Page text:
The Best Action Movies on Netflix Right Now


Director: Sam Hargrave

Writer: Joe Russo

Cast: Chris Hemsworth, Rudhraksh Jaiswal, Randeep Hooda, Golshifteh Farahani, Pankaj Tripathi, and David Harbour

It’s no wonder that the action in the Netflix original film Extraction is spectacular given that director Sam Hargrave’s background is as the stunt coordinator for films like Captain America: Civil War and Avengers: Endgame. Scripted by Endgame co-director Joe Russo, Extraction is a hardened (and extremely violent) actioner that follows a disillusioned mercenary who is tasked with escorting a young kidnapped boy out of Dhaka, Bangladesh. Along the way, he grows fond of the boy and grows into his role as protector. The action is outta control in this one, and Chris Hemsworth gives a solid lead performance while Hargrave does some very fun stuff with the camera. Gritty and graphic with a unique visual flair, Extraction will definitely get your blood pumping. – Adam Chitwood

Total Recall

Director: Paul Verhoeven

Writers: Ronal Shusett, Dan O’Bannon, and Gary Goldman

Cast: Arnold Schwarzenegger, Rachel Ticotin, Sharon Stone, Michael Ironside, and Ronny Cox

If you’re in the mood for a great throwback 80s/90s sci-fi actioner, you cannot possibly go wrong with Total Recall. The film stars Arnold Schwarzenegger as a construction worker who suddenly finds himself thrust into the world of espionage involving a colony on Mars. It’s crazy and weird and funny and thrilling, and Schwarzenegger is perfectly cast. Get your ass to Mars! – Adam Chitwood

The Old Guard

Director: Gina Prince-Bythewood

Writer: Greg Rucka

Cast: Charlize Theron, KiKi Layne, Marwan Kenzari, Luca Marinelli, Harry Melling, Veronica Ngo, Matthias Schoenaerts, Chiwetel Ejiofor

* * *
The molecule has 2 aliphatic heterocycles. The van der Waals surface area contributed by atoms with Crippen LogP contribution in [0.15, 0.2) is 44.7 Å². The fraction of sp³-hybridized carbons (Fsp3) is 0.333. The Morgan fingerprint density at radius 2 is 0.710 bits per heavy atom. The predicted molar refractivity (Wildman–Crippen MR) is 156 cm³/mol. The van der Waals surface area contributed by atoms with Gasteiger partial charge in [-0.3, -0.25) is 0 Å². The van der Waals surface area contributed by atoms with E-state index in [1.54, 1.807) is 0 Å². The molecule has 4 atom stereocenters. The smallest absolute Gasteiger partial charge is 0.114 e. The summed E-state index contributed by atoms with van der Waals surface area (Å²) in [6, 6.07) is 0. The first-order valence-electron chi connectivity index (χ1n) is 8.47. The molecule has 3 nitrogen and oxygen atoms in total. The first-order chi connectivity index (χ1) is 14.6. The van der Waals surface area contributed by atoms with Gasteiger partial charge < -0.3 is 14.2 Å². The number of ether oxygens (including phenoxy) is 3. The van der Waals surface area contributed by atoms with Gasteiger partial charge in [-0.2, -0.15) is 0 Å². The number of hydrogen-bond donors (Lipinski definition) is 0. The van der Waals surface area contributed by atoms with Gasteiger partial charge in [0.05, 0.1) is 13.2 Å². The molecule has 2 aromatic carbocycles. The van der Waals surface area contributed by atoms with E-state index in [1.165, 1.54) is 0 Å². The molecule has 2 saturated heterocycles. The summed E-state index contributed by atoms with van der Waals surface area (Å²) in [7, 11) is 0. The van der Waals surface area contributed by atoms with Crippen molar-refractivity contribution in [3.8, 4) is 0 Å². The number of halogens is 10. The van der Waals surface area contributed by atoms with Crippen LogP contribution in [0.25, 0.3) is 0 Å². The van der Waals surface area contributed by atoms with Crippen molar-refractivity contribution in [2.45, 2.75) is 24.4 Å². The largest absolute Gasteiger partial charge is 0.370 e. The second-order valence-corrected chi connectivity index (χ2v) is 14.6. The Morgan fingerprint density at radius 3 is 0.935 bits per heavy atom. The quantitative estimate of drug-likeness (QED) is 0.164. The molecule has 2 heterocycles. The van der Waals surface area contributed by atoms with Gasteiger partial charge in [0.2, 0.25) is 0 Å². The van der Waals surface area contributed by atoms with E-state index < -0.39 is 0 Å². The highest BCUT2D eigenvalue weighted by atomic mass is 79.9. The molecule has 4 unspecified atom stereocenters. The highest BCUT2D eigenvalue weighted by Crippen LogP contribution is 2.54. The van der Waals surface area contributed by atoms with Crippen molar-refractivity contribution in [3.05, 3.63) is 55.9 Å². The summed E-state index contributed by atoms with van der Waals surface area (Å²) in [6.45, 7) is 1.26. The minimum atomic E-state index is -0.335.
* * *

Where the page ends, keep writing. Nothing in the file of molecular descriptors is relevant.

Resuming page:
Charlize Theron is one of the best action stars working today, showcasing tremendous physical skill and positively withering gazes in films like Mad Max: Fury Road and Atomic Blonde. In Netflix’s The Old Guard, Theron gets to put those talents to work in a compelling comic book adaptation, starring as an ancient leader of an immortal band of assassins. Directed by Love & Basketball and Beyond the Lights filmmaker Gina Prince-Bythewood in her first big blockbuster action turn, The Old Guard doesn’t just offer explosive action set-pieces and kinetic fight scenes (though it definitely has those), it brings something much rarer to the genre: the recognition that violence and killing are brutal, disgusting work and that there’s a toll that comes with taking a life. In short, it has humanity and empathy, qualities that give the pulse-pounding thrills a bit more heft without derailing your good time at the movies. And yes, I’ll admit, I also love that Theron just kicks so much ass. It’s a fine needle to thread, but Bythewood pulls it off, and she even brings her signature touch for romance into the fold.


Director: Matthew Vaughn

Writers: Matthew Vaughn and Jane Goldman

Cast: Claire Danes, Charlie Cox, Sienna Miller, Jason Flemyng, Mark Strong, Rupert Everett, Peter O’Toole, Michelle Pfeiffer, and Robert De Niro

Filmmaker Matthew Vaughn has found success with colorful, somewhat subversive films like Kick-Ass, X-Men: First Class, and most recently the Kingsman movies, but if you’re a fan of the director’s work or just in the mood for a really fun fantasy film, his 2007 Neil Gaiman adaptation Stardust is highly recommended and sorely underrated. This is a fairy tale by way of Gaiman and Vaughn’s particular sensibilities, as Claire Danes plays a star who falls to Earth and is found by a young man named Tristan (Charlie Cox), kicking off an adventure that includes Michelle Pfeiffer as a witch and Robert De Niro as a flamboyant pirate. It’s fun, it’s weird, it’s sweet, and it’s delightfully strange. – Adam Chitwood

Free Fire

Director: Ben Wheatley

Writers: Amy Jump and Ben Wheatley

Cast: Armie Hammer, Sharlto Copley, Brie Larson, Cillian Murphy, Jack Reynor, Sam Riley, and Noah Taylor

What if an entire movie took place during a Mexican Standoff? That’s essentially the premise of Ben Wheatley’s Free Fire, which is a violent, R-rated good time. Set in the 1970s, the film begins with a meet-up between IRA members and an arms dealer, but complications ensue, backs are stabbed, and weapons are unloaded. There’s an undercurrent of dark humor to the entire proceeding that makes the film far more fun than you may be expecting, and performers like Sharlto Copley and Brie Larson are more than up to the challenge of letting their comedic sensibilities shine. If you’re looking for an action movie that’s a little offbeat, a little different, give this one a shot. – Adam Chitwood

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